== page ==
One hundred ten years ago, a British inventor created the first ever light-emitting diode (LED). To mark the anniversary of this discovery, we are running a series highlighting the evolution and everyday uses of LEDs. This week, in the second of four posts, we examine the expansion of the LED spectrum.
For almost fifty years after its discovery, the LED was a trifle, an expensive inventor’s novelty with no practical application. Semiconductors glowed when an electrical current passed through, but experimenters had not found a meaningful application for this phenomenon. Then, in a flurry that lasted ten years, engineers unlocked the light-emitting diode’s potential in a series of successive breakthroughs. Despite this progress, LEDs remained prohibitively expensive and unsuitable for everyday illumination. The most important development, one eventually recognized by the Nobel Prize committee, would take another twenty years.
To read the first article in our history of the LED, click here: Part One.
The first visible LED was an accident. A scientist stumbled upon it as engineers at the major American electronics labs raced to create the first semiconductor laser. The first laser, like the first LED, was not very functional. Scientists realized, however, that creating a laser with diodes would enable a more consistent device. In university laboratories and at electronics companies, engineers sprinted to invent the semiconductor laser. General Electric’s Robert Hall was first, discovering his laser in 1962. He was followed almost immediately by researchers at IBM and MIT. Beat to the discovery, another GE scientist thought, “If they can make a laser, I can make a better laser.” A few months later, Nick Holonyak did. With new crystals in the heart of his laser, Holonyak transformed Hall’s infrared laser into a visible red light, inventing the red LED.
Nick Holonyak still sees himself as the founder of the LED revolution. The 88-year-old, who left GE and semiconductor experimentation soon after his discovery, remains vocal about his role in the emergence of the LED. “The LED as you know it,” he told a reporter in 2014, “comes from us.” While Henry Round and Oleg Losev have stronger claims to the crown of the inventor of the LED, Holonyak is not wrong. His eureka moment spawned an outburst of LED innovation, leading the way for the more efficient LEDs now available everywhere.
Holonyak’s discovery opened the door for new LED innovation. His student, George Craford, created the yellow LED. Working for Monsanto, Craford also improved on Holonyak’s red light. By creating a red LED ten times brighter than Holonyak’s, Craford allowed Monsanto to introduce the first mass-produced LEDs to the market. At the same time, researchers at RCA created a green LED and then a dull blue light. While this burst of innovation in the 1960s and 1970s accelerated LED innovation, an LED to replace a common incandescent or fluorescent remained elusive. The red lights were bright enough, but they were red. Yellow lights and blue lights were closer in color, but scientists couldn’t make them bright enough. Starting in the 1970s, LED improved electronics equipment. Until the 1990s, their usefulness ended there.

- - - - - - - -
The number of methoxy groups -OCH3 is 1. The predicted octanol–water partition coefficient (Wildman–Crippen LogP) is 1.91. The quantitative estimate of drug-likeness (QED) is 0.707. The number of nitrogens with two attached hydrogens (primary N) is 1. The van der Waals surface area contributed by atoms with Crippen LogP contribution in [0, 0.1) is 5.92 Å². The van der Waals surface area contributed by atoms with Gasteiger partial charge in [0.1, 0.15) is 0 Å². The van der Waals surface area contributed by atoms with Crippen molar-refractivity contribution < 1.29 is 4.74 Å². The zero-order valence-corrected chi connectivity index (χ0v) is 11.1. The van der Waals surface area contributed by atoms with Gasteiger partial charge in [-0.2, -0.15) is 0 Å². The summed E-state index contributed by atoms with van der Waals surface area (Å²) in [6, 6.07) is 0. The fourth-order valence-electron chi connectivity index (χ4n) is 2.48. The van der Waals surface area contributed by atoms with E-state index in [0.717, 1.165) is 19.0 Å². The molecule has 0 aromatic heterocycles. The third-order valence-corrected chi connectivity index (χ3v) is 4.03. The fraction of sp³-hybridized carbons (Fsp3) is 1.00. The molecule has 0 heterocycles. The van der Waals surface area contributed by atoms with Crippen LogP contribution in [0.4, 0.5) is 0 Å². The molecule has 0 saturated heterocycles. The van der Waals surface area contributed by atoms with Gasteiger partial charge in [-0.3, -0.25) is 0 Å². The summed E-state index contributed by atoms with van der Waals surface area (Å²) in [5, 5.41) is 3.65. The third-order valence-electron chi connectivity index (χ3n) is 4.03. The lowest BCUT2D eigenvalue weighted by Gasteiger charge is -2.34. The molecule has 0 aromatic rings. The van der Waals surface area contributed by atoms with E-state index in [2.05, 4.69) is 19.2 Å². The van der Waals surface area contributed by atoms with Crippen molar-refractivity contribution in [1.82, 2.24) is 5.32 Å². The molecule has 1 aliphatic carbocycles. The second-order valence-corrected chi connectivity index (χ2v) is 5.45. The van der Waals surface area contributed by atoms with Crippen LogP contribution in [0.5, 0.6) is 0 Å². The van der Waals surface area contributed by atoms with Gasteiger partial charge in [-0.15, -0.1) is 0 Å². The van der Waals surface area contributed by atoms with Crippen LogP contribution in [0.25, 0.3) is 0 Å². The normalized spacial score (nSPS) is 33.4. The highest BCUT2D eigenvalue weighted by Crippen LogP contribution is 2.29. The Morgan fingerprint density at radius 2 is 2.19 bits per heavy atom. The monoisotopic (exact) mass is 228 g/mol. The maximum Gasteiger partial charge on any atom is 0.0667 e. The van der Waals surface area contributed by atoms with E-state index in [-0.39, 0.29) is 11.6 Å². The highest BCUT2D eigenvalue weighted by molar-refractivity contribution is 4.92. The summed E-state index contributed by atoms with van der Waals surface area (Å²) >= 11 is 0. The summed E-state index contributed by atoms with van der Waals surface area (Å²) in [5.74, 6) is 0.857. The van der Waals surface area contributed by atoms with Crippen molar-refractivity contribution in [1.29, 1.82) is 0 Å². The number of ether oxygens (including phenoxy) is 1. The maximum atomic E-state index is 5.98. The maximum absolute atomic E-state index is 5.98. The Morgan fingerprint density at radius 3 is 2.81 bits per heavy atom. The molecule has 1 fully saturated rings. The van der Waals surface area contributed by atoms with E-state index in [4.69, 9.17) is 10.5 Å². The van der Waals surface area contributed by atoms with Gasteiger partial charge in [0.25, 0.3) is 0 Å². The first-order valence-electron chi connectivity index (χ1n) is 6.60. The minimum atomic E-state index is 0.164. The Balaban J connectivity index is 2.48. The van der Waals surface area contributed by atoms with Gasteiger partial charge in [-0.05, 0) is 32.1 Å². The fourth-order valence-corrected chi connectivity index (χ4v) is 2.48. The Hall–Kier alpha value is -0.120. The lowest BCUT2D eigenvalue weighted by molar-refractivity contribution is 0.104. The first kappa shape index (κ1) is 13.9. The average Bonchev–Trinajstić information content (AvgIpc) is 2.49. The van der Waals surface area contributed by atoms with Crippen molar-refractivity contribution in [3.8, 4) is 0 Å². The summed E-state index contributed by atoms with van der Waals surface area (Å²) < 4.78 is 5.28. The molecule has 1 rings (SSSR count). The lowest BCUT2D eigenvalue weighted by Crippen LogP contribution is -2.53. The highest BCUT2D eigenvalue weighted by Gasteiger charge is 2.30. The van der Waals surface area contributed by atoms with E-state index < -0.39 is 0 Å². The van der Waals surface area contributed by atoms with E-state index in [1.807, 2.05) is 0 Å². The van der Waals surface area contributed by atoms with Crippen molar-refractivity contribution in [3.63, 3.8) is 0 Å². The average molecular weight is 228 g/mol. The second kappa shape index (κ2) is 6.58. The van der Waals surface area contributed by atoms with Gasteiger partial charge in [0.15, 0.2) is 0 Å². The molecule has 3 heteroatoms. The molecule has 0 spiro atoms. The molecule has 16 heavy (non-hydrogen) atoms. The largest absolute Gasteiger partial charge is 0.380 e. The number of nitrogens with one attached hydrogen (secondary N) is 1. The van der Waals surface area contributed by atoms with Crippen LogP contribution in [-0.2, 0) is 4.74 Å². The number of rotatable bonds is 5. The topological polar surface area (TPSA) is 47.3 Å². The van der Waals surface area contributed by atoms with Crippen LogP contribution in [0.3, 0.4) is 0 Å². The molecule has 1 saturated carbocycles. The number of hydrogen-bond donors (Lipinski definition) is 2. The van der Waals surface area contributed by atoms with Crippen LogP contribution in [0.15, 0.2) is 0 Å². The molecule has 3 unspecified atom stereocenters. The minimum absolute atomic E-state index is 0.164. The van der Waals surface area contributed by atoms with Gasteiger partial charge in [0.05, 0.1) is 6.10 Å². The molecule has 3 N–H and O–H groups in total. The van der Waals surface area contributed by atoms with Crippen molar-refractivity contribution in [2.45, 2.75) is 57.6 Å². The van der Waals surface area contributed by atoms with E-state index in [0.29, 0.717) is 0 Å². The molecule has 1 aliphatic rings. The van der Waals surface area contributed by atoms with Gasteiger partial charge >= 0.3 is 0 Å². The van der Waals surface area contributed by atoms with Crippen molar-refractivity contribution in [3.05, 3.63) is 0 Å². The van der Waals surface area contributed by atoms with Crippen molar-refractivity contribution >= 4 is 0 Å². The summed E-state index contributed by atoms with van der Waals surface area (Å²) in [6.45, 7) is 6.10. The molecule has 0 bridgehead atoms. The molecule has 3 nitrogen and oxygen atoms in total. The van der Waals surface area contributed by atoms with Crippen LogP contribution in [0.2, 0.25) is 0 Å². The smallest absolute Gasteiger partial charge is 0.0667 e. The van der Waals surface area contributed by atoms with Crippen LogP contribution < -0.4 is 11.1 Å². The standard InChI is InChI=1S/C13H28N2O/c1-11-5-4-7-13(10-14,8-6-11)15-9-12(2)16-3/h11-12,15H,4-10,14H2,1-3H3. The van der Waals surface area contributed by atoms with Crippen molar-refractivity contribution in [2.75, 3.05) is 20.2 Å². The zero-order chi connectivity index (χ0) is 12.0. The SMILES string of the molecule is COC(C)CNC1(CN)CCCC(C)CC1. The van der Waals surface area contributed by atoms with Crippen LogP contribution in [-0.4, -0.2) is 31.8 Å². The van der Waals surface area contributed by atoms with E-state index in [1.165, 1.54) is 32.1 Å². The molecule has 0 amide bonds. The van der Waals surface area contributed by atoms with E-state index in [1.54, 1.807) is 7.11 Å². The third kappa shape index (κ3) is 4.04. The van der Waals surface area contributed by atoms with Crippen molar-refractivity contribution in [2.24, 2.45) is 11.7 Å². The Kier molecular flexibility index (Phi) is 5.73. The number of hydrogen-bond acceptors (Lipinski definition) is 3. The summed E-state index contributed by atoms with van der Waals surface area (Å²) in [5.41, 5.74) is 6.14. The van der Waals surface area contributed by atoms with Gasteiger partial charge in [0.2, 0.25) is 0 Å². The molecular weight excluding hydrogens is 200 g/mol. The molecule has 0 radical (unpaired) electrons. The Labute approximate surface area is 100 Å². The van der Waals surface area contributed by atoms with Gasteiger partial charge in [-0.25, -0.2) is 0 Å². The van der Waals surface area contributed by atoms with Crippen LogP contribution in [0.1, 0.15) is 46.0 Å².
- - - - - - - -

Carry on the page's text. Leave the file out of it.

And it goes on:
When they assembled the first bright blue LED, three Japanese scientists made the world, both literally and figuratively, a brighter place. Working for the Japanese Nichia Corporation in the early 1990s, Shuju Nakamura, Isamu Akasaki, and Hiroshi Amano persisted in their experimentation with semiconductors, confident that they were nearing their desired solution. Where other researchers had tried and failed to make a bright blue LED with gallium nitride, the Nichia scientists remained confident that this semiconductor held the solution to the bright blue LED. Gallium nitride was difficult to create and difficult to work with. Nakanura, Akasaki, and Amano were undeterred. In 1994, they found the right combination of ingredients and temperature, uncovering the missing link in the LED rainbow.
The bright blue LED was the breakthrough necessary to create white LEDs. By coating the blue lights with phosphor, engineers altered them to produce white light. Armed with the new understanding from the Nichia team’s research, scientists soon learned how to make white light with both green LEDs and red LEDs. The blue LED was the keystone that enabled the LED revolution, allowing LEDs to replace other light bulbs almost everywhere.
In 2014, the three scientists earned one of the highest recognitions for their research. The Royal Swedish Academy of Scientists awarded the trio the Nobel Prize in Physics “for the invention of efficient blue light-emitting diodes which has enabled bright and energy-saving white light sources.” In a press release accompanying the announcement, the Nobel committee explained, “the LED lamp holds great promise for increasing the quality of life for over 1.5 billion people around the world who lack access to electricity grids,” continuing to explain that “due to low power requirements it can be powered by cheap local solar power.” Furthermore, the press release stated, “The invention of the efficient blue LED is just twenty years old, but it has already contributed to create white light in an entirely new manner to the benefit of us all.”